Saturday, August 14, 2010

Fama Rama

big pic!

Ben Fama, in his life and his work, fancifully cultivates an aesthetic somewhere between mid-cult mystic and cosmic troublemaker. Sitting on the couch of his Brooklyn apartment, you’re as likely to find him enthusiastically watching a documentary on Aleister Crowley as you are an episode of My So-Called Life; a conversation with him about the publishing industry is likely to be speckled with incongruous references to the Twilight Saga and the films of Kenneth Anger. The earnestness with which he absorbs a psychedelic patchwork of cultural influences, and reformats them under the rubric of his personal style, eschews the twee irony of hipsterdom. Not to mention he is an exciting and kick-ass poet. Not to mention he is one of the trendiest and integral operators in the youthful Brooklyn poetics scene today.

Let me explain that previous statement. Ben is the driving force behind the Supermachine reading series, which has run at Brooklyn’s Outpost Lounge, and which has routinely featured some of the greatest, probably coolest, contemporary poets in and around the city. A list of the most recognizable names from Supermachine’s sparkly stable of featured readers include Joshua Beckman, Chelsey Minnis, James Copeland, Matvei Yankelevich, Christian Hawkey, Jen Bervin, and Dorthea Lasky. The Supermachine series has been providing a catalog of fantastic examples re what’s up in poetry today (at least on the East Coast), not to mention ensuring an array of fabulous nights for lovers of verse. Moreover, this year Supermachine launched its own biannual journal, also called Supermachine, with the purpose of presenting some dazzlingly great poetry all wrapped up in the giddy, trance-like, but impacting style that characterizes Ben’s endeavors as organizer and publisher. A few poem titles featured in Supermachine #1 might help illustrate what that style leans toward: “Do Me, Dreamlife,” “Your Mom’s a Falconress,” “Journey to the Sun,” “Two Small Vampires,” “Your Sorcery Embarrasses Me,” “Dreams in Winter,” and “When It’s Sunny They Push the Button.”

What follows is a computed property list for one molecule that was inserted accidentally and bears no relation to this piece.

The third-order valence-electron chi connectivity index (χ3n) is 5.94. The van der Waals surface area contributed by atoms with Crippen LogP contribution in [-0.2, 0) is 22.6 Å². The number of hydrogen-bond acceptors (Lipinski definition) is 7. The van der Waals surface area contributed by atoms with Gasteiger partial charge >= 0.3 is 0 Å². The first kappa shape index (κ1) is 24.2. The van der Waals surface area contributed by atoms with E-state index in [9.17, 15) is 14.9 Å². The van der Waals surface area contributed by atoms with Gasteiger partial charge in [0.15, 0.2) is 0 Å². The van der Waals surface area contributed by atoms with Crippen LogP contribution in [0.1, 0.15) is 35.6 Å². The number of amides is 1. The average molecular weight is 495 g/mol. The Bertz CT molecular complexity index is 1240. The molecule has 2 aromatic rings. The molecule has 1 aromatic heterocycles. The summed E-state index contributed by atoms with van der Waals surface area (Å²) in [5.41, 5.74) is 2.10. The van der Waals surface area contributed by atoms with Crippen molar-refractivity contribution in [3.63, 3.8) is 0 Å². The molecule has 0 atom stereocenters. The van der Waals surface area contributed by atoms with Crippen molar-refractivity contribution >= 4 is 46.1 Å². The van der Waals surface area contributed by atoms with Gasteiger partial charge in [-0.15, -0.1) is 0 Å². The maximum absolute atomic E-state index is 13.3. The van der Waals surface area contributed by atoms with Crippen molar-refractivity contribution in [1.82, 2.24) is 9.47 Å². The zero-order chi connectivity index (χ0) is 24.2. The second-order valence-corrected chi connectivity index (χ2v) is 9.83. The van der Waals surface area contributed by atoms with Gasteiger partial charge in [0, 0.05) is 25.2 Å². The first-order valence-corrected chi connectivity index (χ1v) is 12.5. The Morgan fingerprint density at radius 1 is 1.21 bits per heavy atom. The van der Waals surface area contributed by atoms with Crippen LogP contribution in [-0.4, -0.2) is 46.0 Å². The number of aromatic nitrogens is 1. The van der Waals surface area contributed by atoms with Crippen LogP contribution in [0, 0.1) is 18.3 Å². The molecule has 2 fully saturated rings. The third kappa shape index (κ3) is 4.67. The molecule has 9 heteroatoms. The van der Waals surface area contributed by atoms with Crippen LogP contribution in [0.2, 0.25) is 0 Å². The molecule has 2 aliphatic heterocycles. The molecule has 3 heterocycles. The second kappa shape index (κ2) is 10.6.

Fama’s newish chapbook is titled Aquarius Rising; it was smartly selected by Ugly Duckling Presse for their really awesome series of chapbooks. For anybody who happened to miss Fama’s earlier poetry collection Sun Come, or what he’s published in journals like GlitterPony, Pank!, and No, Dear Magazine (plus, let us not forget, Correspondence), you’re going to want to hunt this baby down. A weirdo pessimist might dismiss Ben’s shiny verse with some semi-clever put-down (“Ben Fama is the Progressive Insurance Lady of poetry,” for instance, and no I cannot recall if I made that up, or if Ben did, or if somebody actually said that), and granted: his poems have a distinct and fun lightness to them, but if you let the kid talk to you from his pages, and he will, gregariously, you will, omg, totally develop a crush on this writing. There is a sassy gravity to his lines… take this (the opener from his ingenuously and ingeniously titled piece, “Glitter Pills”): “To live a serious life / that’s a fucked up thing[.]” That really strikes me, for its honesty wrapped in playfulness, but I might as well just reprint the whole poem:

To live a serious life
that’s a fucked up thing
I would have to rent out a cabin
beneath terrible angels
if I get old wipe the dust off my tits
I should have a serious log cabin
the cabin’s name is Ben Fama
find directions on the internet
when you want to leave you can
I’ll stay there just me and my heart
bigger than the sun

That’s not the best poem in Aquarius Rising, but it’s pretty representative of his ability to mix real feeling with the unpretentiously transcendental and some trademark winking, celebratory, hyperbolic mystification of the self. He plays fast and loose here and there, but not to the detriment of the reader’s possibility to enjoy, which seems like something Fama strongly wants you to do, even if he’s dancing around other complicated emotions. So, here’s this book, little and winsome, that Ben’s given us as a sort of spirit gift. Go and play with it in the grass. Try to keep an eye on Fama himself too, as he continues to engineer stellar venues, in print and in performance, for contemporary poetry. Yay!

(Lonely Christopher, editor.)

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